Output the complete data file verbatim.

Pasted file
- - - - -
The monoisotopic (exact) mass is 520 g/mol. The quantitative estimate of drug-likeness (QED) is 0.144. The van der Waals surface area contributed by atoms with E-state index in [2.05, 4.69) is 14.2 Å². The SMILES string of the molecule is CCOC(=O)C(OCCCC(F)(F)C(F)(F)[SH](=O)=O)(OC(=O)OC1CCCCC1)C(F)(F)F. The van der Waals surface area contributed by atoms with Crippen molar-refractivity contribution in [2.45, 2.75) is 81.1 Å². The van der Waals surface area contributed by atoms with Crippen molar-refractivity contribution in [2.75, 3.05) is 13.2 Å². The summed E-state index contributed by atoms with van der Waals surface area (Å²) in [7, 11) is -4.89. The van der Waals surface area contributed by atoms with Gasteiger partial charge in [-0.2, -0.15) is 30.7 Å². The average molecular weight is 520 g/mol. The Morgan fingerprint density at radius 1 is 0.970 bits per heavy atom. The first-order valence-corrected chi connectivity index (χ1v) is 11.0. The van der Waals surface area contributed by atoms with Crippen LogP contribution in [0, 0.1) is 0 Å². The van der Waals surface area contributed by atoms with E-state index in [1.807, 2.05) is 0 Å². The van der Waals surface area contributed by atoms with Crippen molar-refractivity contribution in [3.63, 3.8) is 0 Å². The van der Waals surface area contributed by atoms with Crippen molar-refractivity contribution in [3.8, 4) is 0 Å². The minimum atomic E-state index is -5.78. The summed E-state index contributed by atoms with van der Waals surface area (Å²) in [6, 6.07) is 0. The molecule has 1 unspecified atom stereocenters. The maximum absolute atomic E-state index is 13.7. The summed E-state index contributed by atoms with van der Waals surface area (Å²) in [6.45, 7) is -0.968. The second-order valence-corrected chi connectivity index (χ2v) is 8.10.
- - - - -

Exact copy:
The monoisotopic (exact) mass is 520 g/mol. The quantitative estimate of drug-likeness (QED) is 0.144. The van der Waals surface area contributed by atoms with E-state index in [2.05, 4.69) is 14.2 Å². The SMILES string of the molecule is CCOC(=O)C(OCCCC(F)(F)C(F)(F)[SH](=O)=O)(OC(=O)OC1CCCCC1)C(F)(F)F. The van der Waals surface area contributed by atoms with Crippen molar-refractivity contribution in [2.45, 2.75) is 81.1 Å². The van der Waals surface area contributed by atoms with Crippen molar-refractivity contribution in [2.75, 3.05) is 13.2 Å². The summed E-state index contributed by atoms with van der Waals surface area (Å²) in [7, 11) is -4.89. The van der Waals surface area contributed by atoms with Gasteiger partial charge in [-0.2, -0.15) is 30.7 Å². The average molecular weight is 520 g/mol. The Morgan fingerprint density at radius 1 is 0.970 bits per heavy atom. The first-order valence-corrected chi connectivity index (χ1v) is 11.0. The van der Waals surface area contributed by atoms with Crippen LogP contribution in [0, 0.1) is 0 Å². The van der Waals surface area contributed by atoms with E-state index in [1.807, 2.05) is 0 Å². The van der Waals surface area contributed by atoms with Crippen molar-refractivity contribution in [3.63, 3.8) is 0 Å². The van der Waals surface area contributed by atoms with Crippen molar-refractivity contribution in [3.8, 4) is 0 Å². The minimum atomic E-state index is -5.78. The summed E-state index contributed by atoms with van der Waals surface area (Å²) in [6, 6.07) is 0. The molecule has 1 unspecified atom stereocenters. The maximum absolute atomic E-state index is 13.7. The summed E-state index contributed by atoms with van der Waals surface area (Å²) in [6.45, 7) is -0.968. The second-order valence-corrected chi connectivity index (χ2v) is 8.10.